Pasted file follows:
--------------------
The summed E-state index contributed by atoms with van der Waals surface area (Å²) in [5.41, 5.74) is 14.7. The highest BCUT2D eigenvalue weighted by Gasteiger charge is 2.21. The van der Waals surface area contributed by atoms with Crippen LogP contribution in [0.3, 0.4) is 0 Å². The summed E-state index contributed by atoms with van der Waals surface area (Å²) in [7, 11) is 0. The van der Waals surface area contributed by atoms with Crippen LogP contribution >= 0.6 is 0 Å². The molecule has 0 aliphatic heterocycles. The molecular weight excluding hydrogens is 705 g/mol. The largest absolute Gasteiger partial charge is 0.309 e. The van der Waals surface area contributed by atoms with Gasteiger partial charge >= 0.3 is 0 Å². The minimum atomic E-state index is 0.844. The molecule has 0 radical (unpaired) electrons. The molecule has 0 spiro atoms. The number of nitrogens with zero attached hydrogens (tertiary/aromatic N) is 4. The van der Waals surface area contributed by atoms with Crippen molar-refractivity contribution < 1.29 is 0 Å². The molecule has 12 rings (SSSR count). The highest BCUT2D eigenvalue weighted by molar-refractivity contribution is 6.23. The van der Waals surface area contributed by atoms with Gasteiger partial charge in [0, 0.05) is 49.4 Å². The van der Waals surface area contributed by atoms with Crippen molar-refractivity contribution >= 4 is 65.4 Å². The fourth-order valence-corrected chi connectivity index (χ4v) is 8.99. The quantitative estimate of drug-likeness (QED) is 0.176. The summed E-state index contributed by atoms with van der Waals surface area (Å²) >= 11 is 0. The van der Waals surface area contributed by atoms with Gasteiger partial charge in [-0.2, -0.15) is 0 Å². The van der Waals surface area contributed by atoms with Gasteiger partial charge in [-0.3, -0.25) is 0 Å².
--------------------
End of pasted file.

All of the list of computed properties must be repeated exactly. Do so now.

The summed E-state index contributed by atoms with van der Waals surface area (Å²) in [5.41, 5.74) is 14.7. The highest BCUT2D eigenvalue weighted by Gasteiger charge is 2.21. The van der Waals surface area contributed by atoms with Crippen LogP contribution in [0.3, 0.4) is 0 Å². The summed E-state index contributed by atoms with van der Waals surface area (Å²) in [7, 11) is 0. The van der Waals surface area contributed by atoms with Crippen LogP contribution >= 0.6 is 0 Å². The molecule has 0 aliphatic heterocycles. The molecular weight excluding hydrogens is 705 g/mol. The largest absolute Gasteiger partial charge is 0.309 e. The van der Waals surface area contributed by atoms with Gasteiger partial charge >= 0.3 is 0 Å². The minimum atomic E-state index is 0.844. The molecule has 0 radical (unpaired) electrons. The molecule has 0 spiro atoms. The number of nitrogens with zero attached hydrogens (tertiary/aromatic N) is 4. The van der Waals surface area contributed by atoms with Crippen molar-refractivity contribution < 1.29 is 0 Å². The molecule has 12 rings (SSSR count). The highest BCUT2D eigenvalue weighted by molar-refractivity contribution is 6.23. The van der Waals surface area contributed by atoms with Gasteiger partial charge in [0, 0.05) is 49.4 Å². The van der Waals surface area contributed by atoms with Crippen molar-refractivity contribution >= 4 is 65.4 Å². The fourth-order valence-corrected chi connectivity index (χ4v) is 8.99. The quantitative estimate of drug-likeness (QED) is 0.176. The summed E-state index contributed by atoms with van der Waals surface area (Å²) >= 11 is 0. The van der Waals surface area contributed by atoms with Gasteiger partial charge in [-0.2, -0.15) is 0 Å². The van der Waals surface area contributed by atoms with Gasteiger partial charge in [-0.3, -0.25) is 0 Å².